Hyper-militarized North Korea has a large arsenal. Russia reportedly primarily wants artillery shells and antitank missiles; more firepower to assault Ukraine.

But what’s in it for Kim? Why is he venturing out of the country for the first time in four years, only the 10th time since he inherited power in 2011?

The real upside of this meeting, as it happens, is for Pyongyang, and that makes the encounter a troubling one for South Korea, for the region and for the rest of world.

The meeting itself grants Kim the kind of global spotlight he craves, which strengthens him at home and raises his standing abroad. But there’s more than symbolism and a message to China that Pyongyang has options beyond Beijing.

Kim is the third ruler from the dynasty that has ruled North Korea since World War II, when his grandfather was installed under Stalin-era Soviet auspices. The Kims have systematically tightened their hold on their country to become one of the world’s most repressive regimes, with massive prison camps where forced labor, torture and starvation take place. The regime denies its well-documented brutality.

While the country’s economy and ability to support itself shriveled, the Kims lavished massive spending on the military, working obsessively to build up the country’s nuclear arsenal, along with the capabilities to use atomic weapons.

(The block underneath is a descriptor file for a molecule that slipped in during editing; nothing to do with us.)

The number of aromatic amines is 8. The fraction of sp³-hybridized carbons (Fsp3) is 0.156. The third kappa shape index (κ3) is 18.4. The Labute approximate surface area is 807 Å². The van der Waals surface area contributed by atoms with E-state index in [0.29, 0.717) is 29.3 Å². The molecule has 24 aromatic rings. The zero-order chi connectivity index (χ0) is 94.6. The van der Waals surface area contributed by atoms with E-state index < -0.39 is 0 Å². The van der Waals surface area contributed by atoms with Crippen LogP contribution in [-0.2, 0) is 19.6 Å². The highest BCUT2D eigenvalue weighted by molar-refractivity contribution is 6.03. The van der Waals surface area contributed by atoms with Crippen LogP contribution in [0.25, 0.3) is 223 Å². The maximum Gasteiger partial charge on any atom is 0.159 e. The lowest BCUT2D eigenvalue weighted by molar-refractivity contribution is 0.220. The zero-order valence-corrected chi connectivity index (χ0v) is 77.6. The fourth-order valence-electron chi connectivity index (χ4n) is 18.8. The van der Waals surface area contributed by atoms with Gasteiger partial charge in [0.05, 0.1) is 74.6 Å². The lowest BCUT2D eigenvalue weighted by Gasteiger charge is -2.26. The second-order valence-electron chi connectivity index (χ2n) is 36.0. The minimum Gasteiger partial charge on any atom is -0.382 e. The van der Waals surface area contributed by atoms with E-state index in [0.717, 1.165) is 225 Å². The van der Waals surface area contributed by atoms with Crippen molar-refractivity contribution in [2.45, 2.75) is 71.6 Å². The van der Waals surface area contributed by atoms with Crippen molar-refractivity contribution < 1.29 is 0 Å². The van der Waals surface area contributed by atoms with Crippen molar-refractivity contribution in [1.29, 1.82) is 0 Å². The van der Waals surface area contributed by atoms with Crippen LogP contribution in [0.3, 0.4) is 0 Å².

In addition to what it did to its own population, the regime established a track record of relentless aggression, repeatedly attacking and threatening South Korea. Just a few weeks ago, North Korea said it had launched a “scorched earth” simulation of a nuclear attack and was rehearsing an occupation of South Korea. Its military maneuvers have not always been rehearsals.

International sanctions — including UN sanctions that Russia itself has backed — and military alliances have curtailed Kim’s ability to attack his neighbors. But now Putin seems to need him and it’s unclear how much the Russian leader is willing to help him circumvent those restrictions, now that the two foes of the West have even more in common, standing at the sharp end of international sanctions.

Last week, when US intelligence revealed a meeting was in the works between the two leaders, and national security adviser Jake Sullivan described Russia’s discussions with Pyongyang as “imbued…with an increased intensity,” US officials warned North Korea against arming Russia. Sullivan said North Korea will “pay a price” if it makes an arms deal with Moscow. But it’s hard to imagine what additional leverage Washington has to pressure a country already subjected to stiff sanctions.

Kim is said to be looking for satellite and nuclear submarine technology and may also want Russian technology to help accelerate North Korea’s ballistic missile program, which could allow North Korea to launch nuclear warheads as far as the United States.

In short, the harmful repercussions of Putin’s desperate quest to win his wholly unnecessary war against Ukraine — which has already aggravated a food crisis in poor countries — have now reached East Asia, and could well make one of the world’s most dangerous countries even more of a threat to its neighbors and the rest of the globe.

For countries that believe the war in Ukraine is just another faraway problem, this is a useful reminder of the growing consequences of Putin’s war.